8.4%

(6.1–11.4%)

8.0%

(6.4–10.0%)

14.0%

(11.1–17.6%)

10.5%

(8.7–12.8%)

Asian

 

8.8%

(6.8–11.3%)

8.5%

(7.3–9.8%)

8.8%

(6.8–11.3%)

7.7%

(6.6–8.9%) 

Table 2: Percentage of correct rejections, diagnosed/low distress, misses and hits within ethnic groups.

Prioritised Ethnicity

SDT categories

Unweighted

(95% CI)

Weighted on gender, ethnicity and region

(95% CI)

European

Correct rejection

82.7%

(82.1–83.4%)

83.4%

(82.7–84.1%)

Diagnosed/low distress

12.7%

(12.1–13.3%)

12.1%

(11.5–12.7%)

Miss

2.0%

(1.8–2.3%)

2.1%

(1.8–2.3%)

Hit

2.6%

(2.3–2.9%)

2.5%

(2.2–2.8%)

Māori

Correct rejection

81.4%

(79.6–83.1%)

82.9%

(81.1–84.5%)

Diagnosed/low distress

11.0%

(9.7–12.5%)

9.7%

(8.4–11.1%)

Miss

4.2%

(3.4–5.2%)

4.5%

(3.7–5.5%)

Hit

3.3%

(2.6–4.2%)

3.0%

(2.3–3.8%)

Pacific

Correct rejection

80.6%

(76.6–84.1%)

83.8%

(81.2–86.1%)

Diagnosed/low distress

11.0%

(8.4–14.3%)

8.2%

(6.5–10.2%)

Miss

5.4%

(3.6–7.9%)

5.7%

(4.3–7.4%)

Hit

3.0%

(1.8–5.1%)

2.4%

(1.6–3.6%)

Asian

Correct rejection

84.6%

(81.6–87.2%)

85.9%

(84.2–87.3%)

Diagnosed/low distress

6.6%

(4.9–8.9%)

5.6%

(4.7–6.8%)

Miss

6.6%

(4.9–8.9%)

6.5%

(5.5–7.7%)

Hit

2.2%

(1.3–3.7%)

2.0%

(1.5–2.8%) 

As illustrated in Table 2, all ethnic groups show high rates of ‘correct rejections’ and low rates of ‘hits’. Asian peoples show the highest rate of ‘misses’, followed by Pacific peoples, Māori and Europeans respectively. The rate of those categorised as ‘diagnosed/low distress’ show the reverse order, with Europeans showing the highest and Asian peoples showing the lowest rate. There were significant differences between ‘diagnosed/low distress’ and ‘misses’ proportions between any two ethnic groups, except for between ‘misses’ proportions of Asian and Pacific peoples (see Figure 1).

Figure 1: The percentage of ‘correct rejections’, ‘diagnosed/low distress’, ‘misses’ and ‘hits’ within each ethnicity (weighted on gender, ethnicity and region).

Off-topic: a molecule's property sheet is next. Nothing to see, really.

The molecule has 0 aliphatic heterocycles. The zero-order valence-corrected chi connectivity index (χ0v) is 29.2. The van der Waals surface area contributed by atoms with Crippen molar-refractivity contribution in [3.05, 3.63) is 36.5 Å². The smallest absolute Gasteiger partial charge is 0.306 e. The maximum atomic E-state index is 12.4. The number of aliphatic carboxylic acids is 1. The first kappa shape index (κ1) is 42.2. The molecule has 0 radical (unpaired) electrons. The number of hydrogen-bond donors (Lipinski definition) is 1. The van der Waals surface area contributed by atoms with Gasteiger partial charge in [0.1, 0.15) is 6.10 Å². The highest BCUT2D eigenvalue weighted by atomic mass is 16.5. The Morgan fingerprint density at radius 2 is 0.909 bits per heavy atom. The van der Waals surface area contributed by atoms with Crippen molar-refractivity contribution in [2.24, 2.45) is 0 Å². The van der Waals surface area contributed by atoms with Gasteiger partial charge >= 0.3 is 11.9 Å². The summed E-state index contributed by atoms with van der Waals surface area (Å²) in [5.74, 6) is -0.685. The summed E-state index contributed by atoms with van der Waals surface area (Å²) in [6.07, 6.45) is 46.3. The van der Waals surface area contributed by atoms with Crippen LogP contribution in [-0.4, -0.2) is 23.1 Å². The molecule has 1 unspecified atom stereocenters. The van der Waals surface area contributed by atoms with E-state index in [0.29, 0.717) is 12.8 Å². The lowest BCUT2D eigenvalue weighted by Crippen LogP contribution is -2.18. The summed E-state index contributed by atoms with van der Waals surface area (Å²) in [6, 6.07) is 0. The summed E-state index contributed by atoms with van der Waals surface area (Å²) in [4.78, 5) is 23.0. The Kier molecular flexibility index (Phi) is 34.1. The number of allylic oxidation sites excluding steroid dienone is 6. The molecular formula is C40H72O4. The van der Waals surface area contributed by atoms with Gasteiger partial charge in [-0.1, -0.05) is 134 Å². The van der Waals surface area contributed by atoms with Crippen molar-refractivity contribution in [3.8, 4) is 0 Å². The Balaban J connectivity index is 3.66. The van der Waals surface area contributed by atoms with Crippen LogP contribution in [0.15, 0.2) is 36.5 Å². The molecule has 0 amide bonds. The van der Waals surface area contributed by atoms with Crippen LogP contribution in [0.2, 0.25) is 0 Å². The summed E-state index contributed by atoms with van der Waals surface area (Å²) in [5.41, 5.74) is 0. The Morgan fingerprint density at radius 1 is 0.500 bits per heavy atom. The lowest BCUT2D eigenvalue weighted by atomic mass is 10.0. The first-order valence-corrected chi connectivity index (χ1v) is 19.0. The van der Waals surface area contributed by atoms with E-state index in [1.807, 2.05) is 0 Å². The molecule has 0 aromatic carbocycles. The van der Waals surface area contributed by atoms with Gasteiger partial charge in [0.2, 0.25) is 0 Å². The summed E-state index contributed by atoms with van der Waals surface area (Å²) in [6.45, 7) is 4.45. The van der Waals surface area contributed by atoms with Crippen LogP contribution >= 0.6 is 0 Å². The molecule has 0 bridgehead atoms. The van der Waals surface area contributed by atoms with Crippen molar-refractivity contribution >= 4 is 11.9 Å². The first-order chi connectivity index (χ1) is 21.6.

c 
Note: Proportions with significant differences within Correct rejection (European & Asian, Māori & Asian), diagnosed/low distress (all comparisons), Miss (all comparisons except Asian & Pacific) and Hit (none).  

To further explore our data, a nested Chi-square analysis using ‘diagnosis’, ‘Kessler risk scores’ and ‘ethnicity’ was conducted (see Table 3). Overall comparisons (χ2(3) = 74.02, p<.001), as well as those within low (χ2 (3) = 70.14, p<.001) and high Kessler risk scores (χ2 (3) = 55.98, p<.001) were significant. Of those with low Kessler risk scores in the last month, Europeans (12.6%) showed the highest and Asian peoples (6.2%) showed the lowest rate of within ethnic group diagnosis in the previous five years (Māori: 10.4%, Pacific: 8.9%).

Table 3: Weighted cross-tabulation of diagnosis and priority-coded ethnicity within low and high Kessler risk score groups (with 95% Confidence Intervals).

Kessler risk score

Diagnosis

 

NZ European/ Pakeha

Māori

Pacific

Asian

Total

Low (scored between 0–12)

No

Count

8,938a

1,587b

739b

1,657c

12,921

 

 

% within diagnosis

69.2%

(68.4–70.0%)

12.3%

(11.7–12.9%)

5.7%

(5.3–6.1%)

12.8%

(12.3–13.4%)

100.0%

 

 

% within ethnicity

87.4%

(86.7–88.0%)

89.6%

(88.1–90.9%)

91.1%

(89.0–92.9%)

93.8%

(92.6–94.9%)

88.6%

(88.1–89.1%)

 

 

% of Total

61.3%

(60.5–62.1%)

10.9%

(10.4–11.4%)

5.1%

(4.7–5.4%)

11.4%

(10.7–11.9%)

88.6%

 

Yes

Count

1,293a

185b

72b

109c

1,659

 

 

% within diagnosis

77.9%

(75.9–79.9%)

11.2%

(9.7–12.8%)

4.3%

(3.5–5.4%)

6.6%

(5.5–7.9%)

100.0%

 

 

% within ethnicity

12.6%

(12.0–13.3%)

10.4%